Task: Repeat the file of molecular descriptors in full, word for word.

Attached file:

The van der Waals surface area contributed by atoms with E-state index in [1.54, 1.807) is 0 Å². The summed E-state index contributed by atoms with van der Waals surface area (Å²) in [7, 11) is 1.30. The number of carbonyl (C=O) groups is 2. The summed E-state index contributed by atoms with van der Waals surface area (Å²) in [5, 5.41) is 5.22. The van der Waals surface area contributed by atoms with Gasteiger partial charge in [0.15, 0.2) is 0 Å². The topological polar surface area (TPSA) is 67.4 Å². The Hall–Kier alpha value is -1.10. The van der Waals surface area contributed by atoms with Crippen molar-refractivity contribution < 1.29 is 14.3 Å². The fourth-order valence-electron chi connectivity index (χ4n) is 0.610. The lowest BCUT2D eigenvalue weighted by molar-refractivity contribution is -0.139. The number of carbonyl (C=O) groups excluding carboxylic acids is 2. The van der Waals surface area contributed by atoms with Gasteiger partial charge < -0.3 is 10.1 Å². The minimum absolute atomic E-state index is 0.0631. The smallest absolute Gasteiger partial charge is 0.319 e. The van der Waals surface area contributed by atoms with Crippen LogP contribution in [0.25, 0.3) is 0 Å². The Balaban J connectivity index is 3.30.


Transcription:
The van der Waals surface area contributed by atoms with E-state index in [1.54, 1.807) is 0 Å². The summed E-state index contributed by atoms with van der Waals surface area (Å²) in [7, 11) is 1.30. The number of carbonyl (C=O) groups is 2. The summed E-state index contributed by atoms with van der Waals surface area (Å²) in [5, 5.41) is 5.22. The van der Waals surface area contributed by atoms with Gasteiger partial charge in [0.15, 0.2) is 0 Å². The topological polar surface area (TPSA) is 67.4 Å². The Hall–Kier alpha value is -1.10. The van der Waals surface area contributed by atoms with Crippen molar-refractivity contribution < 1.29 is 14.3 Å². The fourth-order valence-electron chi connectivity index (χ4n) is 0.610. The lowest BCUT2D eigenvalue weighted by molar-refractivity contribution is -0.139. The number of carbonyl (C=O) groups excluding carboxylic acids is 2. The van der Waals surface area contributed by atoms with Gasteiger partial charge < -0.3 is 10.1 Å². The minimum absolute atomic E-state index is 0.0631. The smallest absolute Gasteiger partial charge is 0.319 e. The van der Waals surface area contributed by atoms with Crippen LogP contribution in [0.25, 0.3) is 0 Å². The Balaban J connectivity index is 3.30.